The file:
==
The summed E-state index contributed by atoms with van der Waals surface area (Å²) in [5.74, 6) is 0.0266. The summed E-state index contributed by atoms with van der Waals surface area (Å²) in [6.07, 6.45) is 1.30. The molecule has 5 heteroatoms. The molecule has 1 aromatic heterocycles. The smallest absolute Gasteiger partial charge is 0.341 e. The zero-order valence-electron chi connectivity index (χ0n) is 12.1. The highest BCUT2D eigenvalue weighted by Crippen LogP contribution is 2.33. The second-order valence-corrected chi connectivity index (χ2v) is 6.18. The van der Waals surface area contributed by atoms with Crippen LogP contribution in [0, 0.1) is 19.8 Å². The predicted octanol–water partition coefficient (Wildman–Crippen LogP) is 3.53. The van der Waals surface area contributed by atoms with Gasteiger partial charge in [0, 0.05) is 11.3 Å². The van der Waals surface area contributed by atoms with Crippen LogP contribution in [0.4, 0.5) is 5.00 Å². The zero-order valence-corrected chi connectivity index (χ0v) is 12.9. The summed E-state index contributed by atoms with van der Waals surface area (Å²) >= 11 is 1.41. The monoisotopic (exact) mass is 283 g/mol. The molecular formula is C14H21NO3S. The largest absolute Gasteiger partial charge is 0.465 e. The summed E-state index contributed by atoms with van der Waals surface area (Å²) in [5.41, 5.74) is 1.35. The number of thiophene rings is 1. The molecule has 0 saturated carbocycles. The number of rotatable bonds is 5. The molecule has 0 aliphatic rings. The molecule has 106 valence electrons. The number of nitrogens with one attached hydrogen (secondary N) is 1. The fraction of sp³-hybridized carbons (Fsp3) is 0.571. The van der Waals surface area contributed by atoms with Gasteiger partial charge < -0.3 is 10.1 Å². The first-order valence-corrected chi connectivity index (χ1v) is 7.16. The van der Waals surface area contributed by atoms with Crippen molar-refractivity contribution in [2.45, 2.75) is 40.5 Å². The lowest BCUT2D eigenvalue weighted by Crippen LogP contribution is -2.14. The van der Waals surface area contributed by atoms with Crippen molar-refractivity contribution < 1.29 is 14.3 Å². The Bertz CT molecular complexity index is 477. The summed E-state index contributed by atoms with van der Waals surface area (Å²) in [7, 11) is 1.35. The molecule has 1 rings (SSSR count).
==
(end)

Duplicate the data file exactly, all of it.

The summed E-state index contributed by atoms with van der Waals surface area (Å²) in [5.74, 6) is 0.0266. The summed E-state index contributed by atoms with van der Waals surface area (Å²) in [6.07, 6.45) is 1.30. The molecule has 5 heteroatoms. The molecule has 1 aromatic heterocycles. The smallest absolute Gasteiger partial charge is 0.341 e. The zero-order valence-electron chi connectivity index (χ0n) is 12.1. The highest BCUT2D eigenvalue weighted by Crippen LogP contribution is 2.33. The second-order valence-corrected chi connectivity index (χ2v) is 6.18. The van der Waals surface area contributed by atoms with Crippen LogP contribution in [0, 0.1) is 19.8 Å². The predicted octanol–water partition coefficient (Wildman–Crippen LogP) is 3.53. The van der Waals surface area contributed by atoms with Gasteiger partial charge in [0, 0.05) is 11.3 Å². The van der Waals surface area contributed by atoms with Crippen LogP contribution in [0.4, 0.5) is 5.00 Å². The zero-order valence-corrected chi connectivity index (χ0v) is 12.9. The summed E-state index contributed by atoms with van der Waals surface area (Å²) >= 11 is 1.41. The monoisotopic (exact) mass is 283 g/mol. The molecular formula is C14H21NO3S. The largest absolute Gasteiger partial charge is 0.465 e. The summed E-state index contributed by atoms with van der Waals surface area (Å²) in [5.41, 5.74) is 1.35. The number of thiophene rings is 1. The molecule has 0 saturated carbocycles. The number of rotatable bonds is 5. The molecule has 0 aliphatic rings. The molecule has 106 valence electrons. The number of nitrogens with one attached hydrogen (secondary N) is 1. The fraction of sp³-hybridized carbons (Fsp3) is 0.571. The van der Waals surface area contributed by atoms with Gasteiger partial charge < -0.3 is 10.1 Å². The first-order valence-corrected chi connectivity index (χ1v) is 7.16. The van der Waals surface area contributed by atoms with Crippen molar-refractivity contribution in [2.45, 2.75) is 40.5 Å². The lowest BCUT2D eigenvalue weighted by Crippen LogP contribution is -2.14. The van der Waals surface area contributed by atoms with Crippen molar-refractivity contribution < 1.29 is 14.3 Å². The Bertz CT molecular complexity index is 477. The summed E-state index contributed by atoms with van der Waals surface area (Å²) in [7, 11) is 1.35. The molecule has 1 rings (SSSR count).